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Re: how does bash parse back-ticks, anyway? (was: [Bug 103756] kate: syn
Re: how does bash parse back-ticks, anyway? (was: [Bug 103756] kate: syntax highlighting error: bash and escaped quotes)
Mon, 02 Apr 2007 18:09:16 -0500
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Since this is not really appropriate to the bug report, I am moving it
exclusively to the lists. Please direct replies to
kwrite-devel<at>kde.org and bug-bash<at>gnu.org.
Carsten Lohrke wrote:
Matthew Woehlke wrote:
Carsten Lohrke wrote:
Current bash.xml accepts (a), but not (b). The single qoute is
the start of string highlight. It's also not just the backtick
block, but the backtick block inside of a double quote string
block - and vice versa.
x="`echo \"'\\\"\"`" is valid
My bash highlighter thinks this is invalid. So does my brain. However bash
seems OK with it. Why, I wonder? Maybe I am not clear on the expansion rules in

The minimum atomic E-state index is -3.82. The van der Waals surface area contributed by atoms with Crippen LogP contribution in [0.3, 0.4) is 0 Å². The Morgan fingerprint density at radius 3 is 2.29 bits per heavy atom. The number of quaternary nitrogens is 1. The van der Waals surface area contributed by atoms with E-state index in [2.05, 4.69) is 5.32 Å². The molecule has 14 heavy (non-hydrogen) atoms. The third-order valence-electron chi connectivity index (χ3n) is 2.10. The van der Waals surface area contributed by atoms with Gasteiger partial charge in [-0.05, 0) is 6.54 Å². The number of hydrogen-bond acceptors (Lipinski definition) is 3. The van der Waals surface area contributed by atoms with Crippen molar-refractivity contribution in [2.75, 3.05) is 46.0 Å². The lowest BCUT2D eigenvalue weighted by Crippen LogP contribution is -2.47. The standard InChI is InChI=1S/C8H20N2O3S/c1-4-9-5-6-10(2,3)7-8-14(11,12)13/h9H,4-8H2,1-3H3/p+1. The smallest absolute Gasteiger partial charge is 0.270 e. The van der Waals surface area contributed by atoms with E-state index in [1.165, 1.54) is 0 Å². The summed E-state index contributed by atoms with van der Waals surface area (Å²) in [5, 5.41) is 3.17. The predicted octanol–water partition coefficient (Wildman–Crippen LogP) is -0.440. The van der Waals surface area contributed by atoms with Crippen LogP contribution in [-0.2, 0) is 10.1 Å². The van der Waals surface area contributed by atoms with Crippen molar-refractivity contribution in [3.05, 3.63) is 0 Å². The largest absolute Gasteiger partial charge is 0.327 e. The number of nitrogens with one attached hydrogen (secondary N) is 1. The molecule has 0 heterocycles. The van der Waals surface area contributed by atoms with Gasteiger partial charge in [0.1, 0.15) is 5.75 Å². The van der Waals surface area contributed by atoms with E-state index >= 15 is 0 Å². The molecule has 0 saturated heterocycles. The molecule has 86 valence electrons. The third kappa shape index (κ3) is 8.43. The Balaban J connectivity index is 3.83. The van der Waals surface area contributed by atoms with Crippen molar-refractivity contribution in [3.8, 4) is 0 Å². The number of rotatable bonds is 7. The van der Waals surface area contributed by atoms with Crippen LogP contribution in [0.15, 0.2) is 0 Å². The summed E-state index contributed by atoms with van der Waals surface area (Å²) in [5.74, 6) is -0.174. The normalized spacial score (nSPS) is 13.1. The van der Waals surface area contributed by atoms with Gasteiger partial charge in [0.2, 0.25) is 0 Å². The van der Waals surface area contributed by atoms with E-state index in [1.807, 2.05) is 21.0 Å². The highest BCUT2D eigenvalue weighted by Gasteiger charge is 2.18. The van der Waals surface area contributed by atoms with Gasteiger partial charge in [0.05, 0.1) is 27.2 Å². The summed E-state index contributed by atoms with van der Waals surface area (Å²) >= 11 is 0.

x=`echo \"'\\\"\"` isn't
Ditto, except bash also (correctly IMO) doesn't like it.
The other way around:
x=`echo "'\""` is valid
x="`echo "'\""`" isn't
but both are highlighted as valid.
That's odd, because all of the following are valid:
echo `echo "'\""`
x="$(echo "'\"")" <-- this should be syntactically equivalent?!
...so this feels like a bug in bash.
Matthew, it's not a bug in bash, it's a feature. $(foo) and `foo`
are not 100% equivalent. Read the command substitution paragraph
in the bash man page.
I did, and I saw that it talked about them being different, but I didn't
understand *how* they were supposed to be different (besides, you've got
some weirdnesses in there that look like they should/shouldn't work
regardless of the back-ticks). In particular I fail to understand why
whether or not there are quotes around the back-ticks should have any
effect (which it clearly does). So until someone on bug-bash explains to
me differently, I'm not convinced bash.xml is wrong.
If nothing else, I'll stand by it being a bash bug, if only in the docs
because they are not sufficiently clear. :-)
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- Re: how does bash parse back-ticks, anyway? (was: [Bug 103756] kate: syntax highlighting error: bash and escaped quotes),
Matthew Woehlke <=